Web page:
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      Genghis Khan was a ruthless but brilliant military leader, the unifier of the Mongols and their “universal leader”. Through strategic military campaigns and brute force, he and his army conquered empires, expanded their own, and ended many tribal disputes.

Genghis Khan

 Genghis Khan

     Genghis Khan was born in Mongolia around 1162. Little is known about his early life, and some of the sources we have are often contradictory. There are reports that he was born with a blood clot in his arm – a sign that he was destined to become a leader. Changul Khan was a descendant of Khabul Khan, who united the Mongols in the 1100s against the Chin dynasty of northern China.

      At the age of 9, Khan’s father took him to live with his future bride, Borte, and his family. On his journey home, his father was poisoned. Genghis Khan returned home with the intention of claiming his role as Genghis Khan. The clan overthrew him and his younger brothers. Genghis Khan later killed his half-brother, confirming his position as head of the family. Khan married Borte at 16, but had several children with other wives, as is Mongolian tradition.

     Genghis Khan was captured and enslaved by former family associates. After escaping, he joined his brothers, formed an army, and began his mission to end the division of the traditional tribe and unite the Mongols. He avenged his father’s death, used his large cavalry to defeat those who enslaved him, and gained control of central and eastern Mongolia.

     Tribal leaders gave him the title “Genghis Khan”, which means “universal leader”. Divinely and spiritually, he was declared the supreme deity of the Mongols by the people of Mongolia. Genghis Khan cleverly used diplomatic relations to establish trade relations with other empires in the West and Muslim countries to bring prosperity to his kingdom. When the Khwarizm dynasty mistook their caravan for an espionage mission, Khan unleashes a brutal attack. This was followed by a period of peace, during which Khan linked the major trade centers between China and Europe, and his practical laws governed the empire. Genghis Khan died in 1224. The cause of death is unknown and he was buried according to his tribal customs without any traces. He appointed one son as the supreme leader and divided the rest of the empire among his other sons.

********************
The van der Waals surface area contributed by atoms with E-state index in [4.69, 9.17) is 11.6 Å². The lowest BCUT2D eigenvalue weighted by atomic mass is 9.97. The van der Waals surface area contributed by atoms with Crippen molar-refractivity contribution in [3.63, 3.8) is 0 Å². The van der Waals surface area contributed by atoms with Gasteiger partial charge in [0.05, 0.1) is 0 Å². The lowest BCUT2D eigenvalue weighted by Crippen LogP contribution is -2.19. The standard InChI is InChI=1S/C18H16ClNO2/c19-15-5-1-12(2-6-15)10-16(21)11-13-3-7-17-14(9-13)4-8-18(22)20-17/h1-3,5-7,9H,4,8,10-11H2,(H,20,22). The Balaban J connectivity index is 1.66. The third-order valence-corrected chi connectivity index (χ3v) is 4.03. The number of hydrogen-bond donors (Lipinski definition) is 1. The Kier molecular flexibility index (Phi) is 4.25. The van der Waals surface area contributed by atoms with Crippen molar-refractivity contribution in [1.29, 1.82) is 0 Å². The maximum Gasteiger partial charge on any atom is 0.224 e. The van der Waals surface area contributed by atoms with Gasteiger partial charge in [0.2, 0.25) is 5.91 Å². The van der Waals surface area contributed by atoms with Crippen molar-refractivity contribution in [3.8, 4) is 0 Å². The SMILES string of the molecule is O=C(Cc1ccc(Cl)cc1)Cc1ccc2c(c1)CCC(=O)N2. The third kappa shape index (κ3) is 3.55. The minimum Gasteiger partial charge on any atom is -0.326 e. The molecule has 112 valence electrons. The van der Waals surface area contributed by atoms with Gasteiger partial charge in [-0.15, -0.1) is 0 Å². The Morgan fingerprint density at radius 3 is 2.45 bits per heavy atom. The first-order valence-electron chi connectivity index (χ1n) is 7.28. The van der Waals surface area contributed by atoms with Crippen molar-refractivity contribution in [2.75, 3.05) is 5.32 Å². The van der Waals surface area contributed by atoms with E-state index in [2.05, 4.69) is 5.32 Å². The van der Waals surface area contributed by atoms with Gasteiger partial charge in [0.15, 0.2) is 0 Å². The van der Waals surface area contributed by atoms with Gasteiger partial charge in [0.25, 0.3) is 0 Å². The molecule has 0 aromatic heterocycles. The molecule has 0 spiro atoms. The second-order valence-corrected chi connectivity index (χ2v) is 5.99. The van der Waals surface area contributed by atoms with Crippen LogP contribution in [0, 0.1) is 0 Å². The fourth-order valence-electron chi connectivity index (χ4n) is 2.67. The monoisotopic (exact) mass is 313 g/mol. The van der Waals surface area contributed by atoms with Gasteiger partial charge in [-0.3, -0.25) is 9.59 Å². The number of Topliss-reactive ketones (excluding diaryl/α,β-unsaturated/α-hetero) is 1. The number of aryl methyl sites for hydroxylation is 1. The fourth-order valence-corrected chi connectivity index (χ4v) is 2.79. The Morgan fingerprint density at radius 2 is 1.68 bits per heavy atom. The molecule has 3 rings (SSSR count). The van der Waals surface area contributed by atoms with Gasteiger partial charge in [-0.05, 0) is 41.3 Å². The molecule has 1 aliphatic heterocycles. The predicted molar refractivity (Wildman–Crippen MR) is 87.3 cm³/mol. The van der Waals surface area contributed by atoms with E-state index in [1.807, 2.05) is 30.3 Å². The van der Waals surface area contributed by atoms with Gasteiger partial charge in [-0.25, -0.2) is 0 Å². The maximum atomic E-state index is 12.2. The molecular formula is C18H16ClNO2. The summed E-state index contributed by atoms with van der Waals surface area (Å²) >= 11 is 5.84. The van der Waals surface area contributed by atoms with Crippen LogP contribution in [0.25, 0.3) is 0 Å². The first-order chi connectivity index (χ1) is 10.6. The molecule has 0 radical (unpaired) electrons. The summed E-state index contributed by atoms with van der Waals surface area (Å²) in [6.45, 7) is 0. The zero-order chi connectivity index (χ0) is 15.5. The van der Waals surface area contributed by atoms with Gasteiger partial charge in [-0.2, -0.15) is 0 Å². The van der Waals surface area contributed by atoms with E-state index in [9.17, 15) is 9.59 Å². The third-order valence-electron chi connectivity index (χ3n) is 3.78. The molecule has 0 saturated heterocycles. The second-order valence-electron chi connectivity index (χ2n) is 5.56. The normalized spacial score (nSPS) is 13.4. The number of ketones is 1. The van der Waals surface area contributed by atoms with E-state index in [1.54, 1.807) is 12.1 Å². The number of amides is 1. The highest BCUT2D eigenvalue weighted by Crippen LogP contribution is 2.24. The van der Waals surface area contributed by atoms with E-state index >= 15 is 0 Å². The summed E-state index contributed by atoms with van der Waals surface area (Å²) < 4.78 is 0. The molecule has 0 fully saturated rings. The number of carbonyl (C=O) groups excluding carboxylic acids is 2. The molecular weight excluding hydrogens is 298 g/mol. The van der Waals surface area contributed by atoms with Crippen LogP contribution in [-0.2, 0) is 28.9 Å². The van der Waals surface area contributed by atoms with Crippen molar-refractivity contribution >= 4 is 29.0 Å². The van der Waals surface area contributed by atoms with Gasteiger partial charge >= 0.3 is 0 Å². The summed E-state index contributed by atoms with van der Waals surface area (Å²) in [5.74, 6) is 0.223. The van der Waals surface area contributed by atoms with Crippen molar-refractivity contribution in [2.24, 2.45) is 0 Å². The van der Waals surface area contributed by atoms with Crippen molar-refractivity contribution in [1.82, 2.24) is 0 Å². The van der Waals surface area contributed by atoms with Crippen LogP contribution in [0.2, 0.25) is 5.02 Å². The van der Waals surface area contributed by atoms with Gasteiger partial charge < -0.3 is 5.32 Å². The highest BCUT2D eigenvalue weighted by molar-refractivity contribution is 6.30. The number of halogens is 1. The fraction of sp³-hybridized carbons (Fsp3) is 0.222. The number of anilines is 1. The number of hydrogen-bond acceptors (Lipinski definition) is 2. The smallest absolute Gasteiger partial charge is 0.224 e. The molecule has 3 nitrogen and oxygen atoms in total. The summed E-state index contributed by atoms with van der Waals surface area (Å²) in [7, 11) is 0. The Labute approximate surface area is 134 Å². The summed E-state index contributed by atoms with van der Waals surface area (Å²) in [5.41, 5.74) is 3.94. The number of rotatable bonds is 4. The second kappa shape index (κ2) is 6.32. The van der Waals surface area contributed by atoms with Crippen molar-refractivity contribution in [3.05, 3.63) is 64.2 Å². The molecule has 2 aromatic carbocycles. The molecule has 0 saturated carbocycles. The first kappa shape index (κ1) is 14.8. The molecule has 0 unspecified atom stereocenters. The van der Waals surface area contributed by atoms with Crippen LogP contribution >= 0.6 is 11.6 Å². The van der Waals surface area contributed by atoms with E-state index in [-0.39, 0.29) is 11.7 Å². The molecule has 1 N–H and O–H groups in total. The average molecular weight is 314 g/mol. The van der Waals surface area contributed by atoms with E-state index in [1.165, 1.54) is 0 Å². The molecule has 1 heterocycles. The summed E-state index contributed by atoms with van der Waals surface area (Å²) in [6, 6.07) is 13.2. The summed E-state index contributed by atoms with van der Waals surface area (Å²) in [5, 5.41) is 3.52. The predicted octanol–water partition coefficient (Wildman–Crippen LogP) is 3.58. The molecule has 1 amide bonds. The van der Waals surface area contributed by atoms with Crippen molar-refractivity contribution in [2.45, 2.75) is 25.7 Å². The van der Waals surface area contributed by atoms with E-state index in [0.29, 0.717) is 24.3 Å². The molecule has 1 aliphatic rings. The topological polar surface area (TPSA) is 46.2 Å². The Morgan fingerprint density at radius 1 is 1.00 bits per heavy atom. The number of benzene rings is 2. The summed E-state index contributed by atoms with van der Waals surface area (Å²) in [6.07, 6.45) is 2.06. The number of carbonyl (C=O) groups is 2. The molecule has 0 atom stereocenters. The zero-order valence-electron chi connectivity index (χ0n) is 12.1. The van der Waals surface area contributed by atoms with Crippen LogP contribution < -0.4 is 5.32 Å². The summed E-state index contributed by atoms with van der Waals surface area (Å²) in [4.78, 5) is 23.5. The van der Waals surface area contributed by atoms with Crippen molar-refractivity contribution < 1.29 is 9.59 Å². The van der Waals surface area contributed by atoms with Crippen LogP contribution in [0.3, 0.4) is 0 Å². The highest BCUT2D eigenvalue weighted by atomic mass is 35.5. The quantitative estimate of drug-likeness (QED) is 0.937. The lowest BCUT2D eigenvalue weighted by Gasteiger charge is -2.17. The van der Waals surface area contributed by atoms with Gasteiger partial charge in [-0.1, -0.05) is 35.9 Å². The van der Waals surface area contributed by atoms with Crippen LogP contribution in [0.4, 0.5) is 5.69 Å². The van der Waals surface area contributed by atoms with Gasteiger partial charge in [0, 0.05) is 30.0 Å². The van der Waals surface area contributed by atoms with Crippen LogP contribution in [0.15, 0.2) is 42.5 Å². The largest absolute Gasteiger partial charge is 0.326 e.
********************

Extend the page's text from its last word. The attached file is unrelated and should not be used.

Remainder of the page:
Overall, we can say that Genghis Khan was a great military leader, he was a skilled strategist as well as he was extremely cruel. He had established an extensive espionage network and was motivated to adopt newer technology than his opponents. He coordinated the movements of his army through smoke and torch signaling systems. They also set up drums and flags to give orders on the battlefield.

Genghis Khan’s religion

Genghis had a similar attitude towards religions. In his army, Buddhists and Muslims were believers of all religions. He did not follow any one religion. Nehru writes that when the power of the Mongols had increased immensely, the Vatican clergy tried to convert them to Christianity. The ‘Khan’ behind the name Genghis did not mean that he was a Muslim. Genghis was a follower of Shaminism. This religion is prevalent in areas like Mongolia, Siberia etc.

Great writers like Vassili Yen or Kamleshwar have been explaining that there is no enmity of any particular religion towards humanity and this barbarism is not religious but political. Perhaps this is the reason why Mongolians consider Genghis Khan to be a great king, not a son of Satan.

Genghis Khan died on this day in 1227. His last words were, ‘I wanted to conquer the whole world. But one age is too short for this.’ He wished that no one should know where he was buried after his death. That’s why all the soldiers who went to bury him were killed. Even today, efforts are on to find the tomb of Genghis Khan.

Reasons for Genghis’s Success

Robert Green attributed the success of Genghis to the agility of his army, his excellent cavalry and the use of fireballs as weapons. The Chinese see Genghis’s victory over Green Khwarism as the result of the ‘slow-by-speed’ strategy of the war. At the same time, Nehru has considered his discipline as well as his light and fast working army as the reason for this success. Genghis’s lashkar was light.

Russian historian Vasily Yen has done a lot of research on the life of Genghis Khan. In his book ‘Genghis Khan: Son of the Devil’, it is written that Genghis’s army carried less weight and used to kill and eat horses that were tired or useless to eat.

According to Nehru, the ability of Genghis is also defined by the fact that he made a series of brilliant generals one after the other. In this the names of Jochi, Jebe and later Genghis’s son Chagatai etc. are prominent.

Important achievements of Genghis Khan

  • escaped from the enslavement of his empire and resumed
  • Several Mongol tribes united under one empire
  • Awarded the title of Genghis Khan, meaning “universal leader”, Clearly, he was the epitome of the so-called spiritual power that defeated empires and decimated dynasties, established trade routes and expanded their respective cultural horizons and knowledge, and expanded their empires based on laws that were practical.
  • Honored as the Founding Father of Mongolia

Genghis Khan Quotes

    “I am God’s punishment. If you had not committed great sins, God would not have sent punishment on me.”

    “If you take a decision in anger, failure is the act of it”

    “Nothing’s worth until it’s over.”

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